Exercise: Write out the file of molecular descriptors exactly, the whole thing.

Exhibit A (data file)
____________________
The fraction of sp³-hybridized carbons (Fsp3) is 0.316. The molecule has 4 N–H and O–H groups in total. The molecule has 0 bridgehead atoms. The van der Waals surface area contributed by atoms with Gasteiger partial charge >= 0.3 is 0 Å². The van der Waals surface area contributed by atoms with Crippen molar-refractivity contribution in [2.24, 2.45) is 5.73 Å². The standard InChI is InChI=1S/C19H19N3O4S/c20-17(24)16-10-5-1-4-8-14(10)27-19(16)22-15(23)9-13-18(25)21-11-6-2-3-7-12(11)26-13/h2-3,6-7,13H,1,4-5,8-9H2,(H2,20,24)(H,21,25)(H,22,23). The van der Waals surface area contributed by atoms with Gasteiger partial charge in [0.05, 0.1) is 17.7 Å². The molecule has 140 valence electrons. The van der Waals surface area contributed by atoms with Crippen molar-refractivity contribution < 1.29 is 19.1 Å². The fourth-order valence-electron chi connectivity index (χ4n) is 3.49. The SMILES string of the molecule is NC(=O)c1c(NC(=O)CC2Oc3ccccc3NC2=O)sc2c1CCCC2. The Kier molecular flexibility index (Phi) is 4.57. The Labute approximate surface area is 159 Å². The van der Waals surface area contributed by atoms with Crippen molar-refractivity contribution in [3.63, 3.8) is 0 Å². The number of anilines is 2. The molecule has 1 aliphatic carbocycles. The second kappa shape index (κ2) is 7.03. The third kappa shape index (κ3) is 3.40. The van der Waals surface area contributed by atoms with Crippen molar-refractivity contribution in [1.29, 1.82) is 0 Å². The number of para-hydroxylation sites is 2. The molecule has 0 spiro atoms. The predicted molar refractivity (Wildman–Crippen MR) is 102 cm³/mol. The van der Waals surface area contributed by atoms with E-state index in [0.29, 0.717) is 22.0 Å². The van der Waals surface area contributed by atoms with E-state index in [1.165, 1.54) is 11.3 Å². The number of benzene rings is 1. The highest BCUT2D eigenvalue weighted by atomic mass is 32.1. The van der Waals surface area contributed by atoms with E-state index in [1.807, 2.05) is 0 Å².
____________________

The fraction of sp³-hybridized carbons (Fsp3) is 0.316. The molecule has 4 N–H and O–H groups in total. The molecule has 0 bridgehead atoms. The van der Waals surface area contributed by atoms with Gasteiger partial charge >= 0.3 is 0 Å². The van der Waals surface area contributed by atoms with Crippen molar-refractivity contribution in [2.24, 2.45) is 5.73 Å². The standard InChI is InChI=1S/C19H19N3O4S/c20-17(24)16-10-5-1-4-8-14(10)27-19(16)22-15(23)9-13-18(25)21-11-6-2-3-7-12(11)26-13/h2-3,6-7,13H,1,4-5,8-9H2,(H2,20,24)(H,21,25)(H,22,23). The van der Waals surface area contributed by atoms with Gasteiger partial charge in [0.05, 0.1) is 17.7 Å². The molecule has 140 valence electrons. The van der Waals surface area contributed by atoms with Crippen molar-refractivity contribution < 1.29 is 19.1 Å². The fourth-order valence-electron chi connectivity index (χ4n) is 3.49. The SMILES string of the molecule is NC(=O)c1c(NC(=O)CC2Oc3ccccc3NC2=O)sc2c1CCCC2. The Kier molecular flexibility index (Phi) is 4.57. The Labute approximate surface area is 159 Å². The van der Waals surface area contributed by atoms with Crippen molar-refractivity contribution in [3.63, 3.8) is 0 Å². The number of anilines is 2. The molecule has 1 aliphatic carbocycles. The second kappa shape index (κ2) is 7.03. The third kappa shape index (κ3) is 3.40. The van der Waals surface area contributed by atoms with Crippen molar-refractivity contribution in [1.29, 1.82) is 0 Å². The number of para-hydroxylation sites is 2. The molecule has 0 spiro atoms. The predicted molar refractivity (Wildman–Crippen MR) is 102 cm³/mol. The van der Waals surface area contributed by atoms with E-state index in [0.29, 0.717) is 22.0 Å². The van der Waals surface area contributed by atoms with E-state index in [1.165, 1.54) is 11.3 Å². The number of benzene rings is 1. The highest BCUT2D eigenvalue weighted by atomic mass is 32.1. The van der Waals surface area contributed by atoms with E-state index in [1.807, 2.05) is 0 Å².